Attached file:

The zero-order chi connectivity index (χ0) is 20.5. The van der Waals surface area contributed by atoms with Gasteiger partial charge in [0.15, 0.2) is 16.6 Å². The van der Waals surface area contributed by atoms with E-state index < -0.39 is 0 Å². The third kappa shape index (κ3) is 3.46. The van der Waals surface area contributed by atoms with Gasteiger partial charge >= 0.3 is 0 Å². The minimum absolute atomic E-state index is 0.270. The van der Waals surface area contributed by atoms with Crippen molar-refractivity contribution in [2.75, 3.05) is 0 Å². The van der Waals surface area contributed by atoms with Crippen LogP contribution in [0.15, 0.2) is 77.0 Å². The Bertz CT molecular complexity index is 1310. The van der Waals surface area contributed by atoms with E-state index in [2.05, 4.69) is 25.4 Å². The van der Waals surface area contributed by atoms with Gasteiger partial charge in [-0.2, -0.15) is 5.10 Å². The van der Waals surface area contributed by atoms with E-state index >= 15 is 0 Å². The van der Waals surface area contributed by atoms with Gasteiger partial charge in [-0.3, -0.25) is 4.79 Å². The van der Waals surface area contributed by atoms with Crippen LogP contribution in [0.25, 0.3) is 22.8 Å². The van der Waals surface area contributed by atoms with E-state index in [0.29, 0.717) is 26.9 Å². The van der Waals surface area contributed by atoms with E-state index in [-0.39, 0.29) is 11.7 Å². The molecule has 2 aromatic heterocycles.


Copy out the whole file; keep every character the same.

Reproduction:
The zero-order chi connectivity index (χ0) is 20.5. The van der Waals surface area contributed by atoms with Gasteiger partial charge in [0.15, 0.2) is 16.6 Å². The van der Waals surface area contributed by atoms with E-state index < -0.39 is 0 Å². The third kappa shape index (κ3) is 3.46. The van der Waals surface area contributed by atoms with Gasteiger partial charge >= 0.3 is 0 Å². The minimum absolute atomic E-state index is 0.270. The van der Waals surface area contributed by atoms with Crippen molar-refractivity contribution in [2.75, 3.05) is 0 Å². The van der Waals surface area contributed by atoms with Crippen LogP contribution in [0.15, 0.2) is 77.0 Å². The Bertz CT molecular complexity index is 1310. The van der Waals surface area contributed by atoms with E-state index in [2.05, 4.69) is 25.4 Å². The van der Waals surface area contributed by atoms with Gasteiger partial charge in [-0.2, -0.15) is 5.10 Å². The van der Waals surface area contributed by atoms with E-state index >= 15 is 0 Å². The van der Waals surface area contributed by atoms with Gasteiger partial charge in [-0.3, -0.25) is 4.79 Å². The van der Waals surface area contributed by atoms with Crippen LogP contribution in [0.25, 0.3) is 22.8 Å². The van der Waals surface area contributed by atoms with E-state index in [0.29, 0.717) is 26.9 Å². The van der Waals surface area contributed by atoms with E-state index in [-0.39, 0.29) is 11.7 Å². The molecule has 2 aromatic heterocycles.